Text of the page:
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Mountain Goat Hunting Tips: Tactics and Gear

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You don’t have to be a veteran mountain goat hunter to figure out real quick that they are not the brightest animals in the kingdom. Now their physical ability on the other hand, well, it’s second to none and the terrain they live in is unforgiving. The next issue with those white furry creatures is the fact that it can take several years to draw a tag. If you add the challenge of establishing a goat’s gender, size and age, you end up with one hell of a fun hunt. But it’s not all fun and games. Hunting at high altitude offers some unique challenges and requires specialized gear. Here’s what’s worked for me over the years (see the video from my last goat hunt here).

Stalking Tips
1) Always come in from above them when possible. They very rarely look up and even when they do see you they are more curious than scared when approached from above.
2) NEVER let them see you from below. If you want to see a big Billy climb into the cliffs in a matter of seconds, than this would be the way to do it.
3) Try and make your approach when the goat has bedded. This is not a must, but it won’t hurt either.
4) When you’re planning the route for your approach, try to get a good idea of the goats escape route. If you bump them a little they generally don’t go very far and you may be able to catch them with a little proactive movement.
5) NEVER shoot them in the cliffs! If they die in there, the chances of getting them out are not as good as you falling down. The other issue with the “cliff shot” is the good possibility that they will fall several hundred feet after the shot and break their horns or damage meat.

Avoid Altitude Sickness
1) When doing any type of cardio vascular training (after you’re at a decent fitness level), keep a fighters mouth piece in at all times. This is a very cheap and affective way to simulate the lack of oxygen you will be facing when at altitudes of 11,500 feet or higher (this is where the goats live). I know this seems a little overboard, but you will be thanking yourself for doing it when you’re on the side of the mountain. Using a snorkel works even better, but you get some funny looks when running on the treadmill.
2) Take a supplement like Wilderness Athlete Altitude Advantage. This will put you several steps up the ladder before you even get above sea level.
3) If you’re a flatlander, climb as many stairs as you possibly can. This is the closest thing your going to find to a 45 degree slope. As you gain ground on your cardio level, put on a backpack and add weight accordingly.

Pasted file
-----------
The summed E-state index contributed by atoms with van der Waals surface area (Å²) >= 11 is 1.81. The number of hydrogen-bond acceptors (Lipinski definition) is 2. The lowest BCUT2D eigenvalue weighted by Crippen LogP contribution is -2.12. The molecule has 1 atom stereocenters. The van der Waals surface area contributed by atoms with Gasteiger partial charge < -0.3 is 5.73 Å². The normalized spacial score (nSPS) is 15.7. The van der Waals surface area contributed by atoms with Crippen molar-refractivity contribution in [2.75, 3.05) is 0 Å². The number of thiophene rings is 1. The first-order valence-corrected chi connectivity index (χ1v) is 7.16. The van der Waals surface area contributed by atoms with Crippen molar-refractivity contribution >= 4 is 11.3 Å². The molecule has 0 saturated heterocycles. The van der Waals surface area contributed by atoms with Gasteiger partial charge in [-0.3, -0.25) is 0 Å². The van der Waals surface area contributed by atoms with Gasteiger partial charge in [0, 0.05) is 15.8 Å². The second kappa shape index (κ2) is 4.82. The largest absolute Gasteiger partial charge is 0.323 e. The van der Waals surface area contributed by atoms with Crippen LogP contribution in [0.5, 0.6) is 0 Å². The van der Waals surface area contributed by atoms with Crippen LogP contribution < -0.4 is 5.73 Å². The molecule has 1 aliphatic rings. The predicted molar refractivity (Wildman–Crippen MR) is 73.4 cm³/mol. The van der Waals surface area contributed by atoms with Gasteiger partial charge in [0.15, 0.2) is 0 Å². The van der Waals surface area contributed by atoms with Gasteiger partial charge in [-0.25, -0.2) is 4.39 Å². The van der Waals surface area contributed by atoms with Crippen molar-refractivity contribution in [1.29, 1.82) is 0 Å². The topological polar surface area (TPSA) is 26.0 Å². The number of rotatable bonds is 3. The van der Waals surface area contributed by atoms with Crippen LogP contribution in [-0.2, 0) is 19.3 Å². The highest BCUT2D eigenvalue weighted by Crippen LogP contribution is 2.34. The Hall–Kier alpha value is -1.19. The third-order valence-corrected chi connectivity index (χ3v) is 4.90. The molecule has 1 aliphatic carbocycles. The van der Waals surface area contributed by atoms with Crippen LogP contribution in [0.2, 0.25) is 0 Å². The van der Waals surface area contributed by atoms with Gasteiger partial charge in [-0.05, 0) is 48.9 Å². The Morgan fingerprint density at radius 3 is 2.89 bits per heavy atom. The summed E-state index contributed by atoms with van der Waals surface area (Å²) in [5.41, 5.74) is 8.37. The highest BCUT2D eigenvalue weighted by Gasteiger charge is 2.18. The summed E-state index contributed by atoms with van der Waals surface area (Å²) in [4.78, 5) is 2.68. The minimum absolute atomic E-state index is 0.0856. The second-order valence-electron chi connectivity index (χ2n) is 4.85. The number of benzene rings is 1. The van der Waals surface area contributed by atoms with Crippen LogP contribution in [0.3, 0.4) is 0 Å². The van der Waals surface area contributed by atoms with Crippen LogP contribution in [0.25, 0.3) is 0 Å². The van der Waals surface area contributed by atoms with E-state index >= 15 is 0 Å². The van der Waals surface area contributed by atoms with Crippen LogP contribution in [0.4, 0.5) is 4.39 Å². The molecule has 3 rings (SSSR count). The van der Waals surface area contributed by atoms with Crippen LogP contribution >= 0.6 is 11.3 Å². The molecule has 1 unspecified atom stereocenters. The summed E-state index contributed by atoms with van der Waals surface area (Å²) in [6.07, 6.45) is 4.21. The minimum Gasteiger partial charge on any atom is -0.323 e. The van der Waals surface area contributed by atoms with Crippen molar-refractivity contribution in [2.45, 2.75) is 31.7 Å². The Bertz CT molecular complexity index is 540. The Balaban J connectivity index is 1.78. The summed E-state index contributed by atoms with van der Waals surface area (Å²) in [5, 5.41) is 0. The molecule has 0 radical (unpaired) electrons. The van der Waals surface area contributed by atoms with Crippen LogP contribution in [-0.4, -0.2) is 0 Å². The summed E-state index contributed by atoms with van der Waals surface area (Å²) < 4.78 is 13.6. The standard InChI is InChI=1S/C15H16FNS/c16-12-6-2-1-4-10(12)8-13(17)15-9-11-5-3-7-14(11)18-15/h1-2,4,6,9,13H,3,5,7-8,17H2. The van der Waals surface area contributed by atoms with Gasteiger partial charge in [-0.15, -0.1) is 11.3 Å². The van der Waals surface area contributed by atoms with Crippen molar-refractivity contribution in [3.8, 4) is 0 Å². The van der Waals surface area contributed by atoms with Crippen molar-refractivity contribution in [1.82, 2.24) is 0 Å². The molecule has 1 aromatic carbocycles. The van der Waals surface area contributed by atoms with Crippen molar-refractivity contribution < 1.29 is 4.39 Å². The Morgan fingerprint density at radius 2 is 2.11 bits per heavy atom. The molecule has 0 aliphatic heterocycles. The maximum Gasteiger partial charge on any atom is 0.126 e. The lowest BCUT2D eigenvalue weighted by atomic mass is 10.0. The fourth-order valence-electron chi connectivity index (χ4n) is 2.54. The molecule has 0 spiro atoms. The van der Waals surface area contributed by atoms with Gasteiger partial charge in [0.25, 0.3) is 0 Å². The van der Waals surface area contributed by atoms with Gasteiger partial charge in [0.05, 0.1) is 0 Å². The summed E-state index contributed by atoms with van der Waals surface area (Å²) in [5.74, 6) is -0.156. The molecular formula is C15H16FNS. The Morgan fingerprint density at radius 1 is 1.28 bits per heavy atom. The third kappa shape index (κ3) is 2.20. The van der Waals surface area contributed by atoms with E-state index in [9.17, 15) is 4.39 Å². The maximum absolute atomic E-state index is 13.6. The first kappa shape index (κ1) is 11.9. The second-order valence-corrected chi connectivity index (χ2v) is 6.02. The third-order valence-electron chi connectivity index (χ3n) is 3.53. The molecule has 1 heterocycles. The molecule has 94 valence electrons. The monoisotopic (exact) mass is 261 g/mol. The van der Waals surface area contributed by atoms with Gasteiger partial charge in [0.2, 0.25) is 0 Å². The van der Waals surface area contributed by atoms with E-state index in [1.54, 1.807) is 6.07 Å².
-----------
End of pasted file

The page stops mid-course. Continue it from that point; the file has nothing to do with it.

4) Drink as much water as you can before, during and after your hunt. This will help out greatly with your acclamation period and lesson the chances of altitude sickness and headaches.
5) Add supplements to your water like Wilderness Athlete Hydrate and Recover during your hunt. This will help replenish your electrolytes quicker and keep you from getting that sluggish feeling.

Here is the list of gear that I suggest when heading above the treeline for a backpack hunt.
Tent: Hilleberg Akto, Soulo or Kifaru Supertarp
Sleeping pad: Exped Synmat UL7 or Big Agnes Insulated Air Core
Sleeping bag: Marmot, Western Mountaineering, Kifaru (0-15 degree)
Backpack: Kifaru or Mystery Ranch (minimum of 4,000 cubic inches)
Optics: Swarovski
Stove: Jetboil SOL, SOTO OD 1-R
Knife: Havalon for caping and Benchmade for heavy work
Headlamp: Petzl Myo
Game bags: Kifaru, T.A.G.S, Caribou

Jacket: Cabelas Incline, Kuiu Guide
Vest: Camelas Incline vest, Kuiu Guide vest
Insulating Layer: Cabelas down synthetic, Kuiu Spindrift
Base layers: First Lite Llano or Kuiu 185
Pants: Cabelas Microtex, Kuiu Attack, FirstLite Kanab
Rain Gear: Kuiu Chugach, Cabelas Space Rain Gear

With footwear, it’s all about fit! Now for me, I have had great success with Hanwag boots from Lathrop and Sons. Their Mountain Lights are what I used for most of the season and they still look like new. The Hanwag Alaskan’s will go on when the weather gets cold, but you can’t go wrong with any of the Hanwags. Lowa and Crispi also offer some great boots for mountain hunting, but you need to make sure anything you use is broken in and has a proper fit.
Protective Gear**
Knee Pads: Arcteryx Knee Caps
Gators: Outdoor Research Crocodile gators, REI Running Gators
Walking sticks: Black Diamond Distance Z-Poles

Stay tuned for more posts on how to draw a trophy goat tag, how to glass in the high country and on how to identify mountain goat gender and estimate age.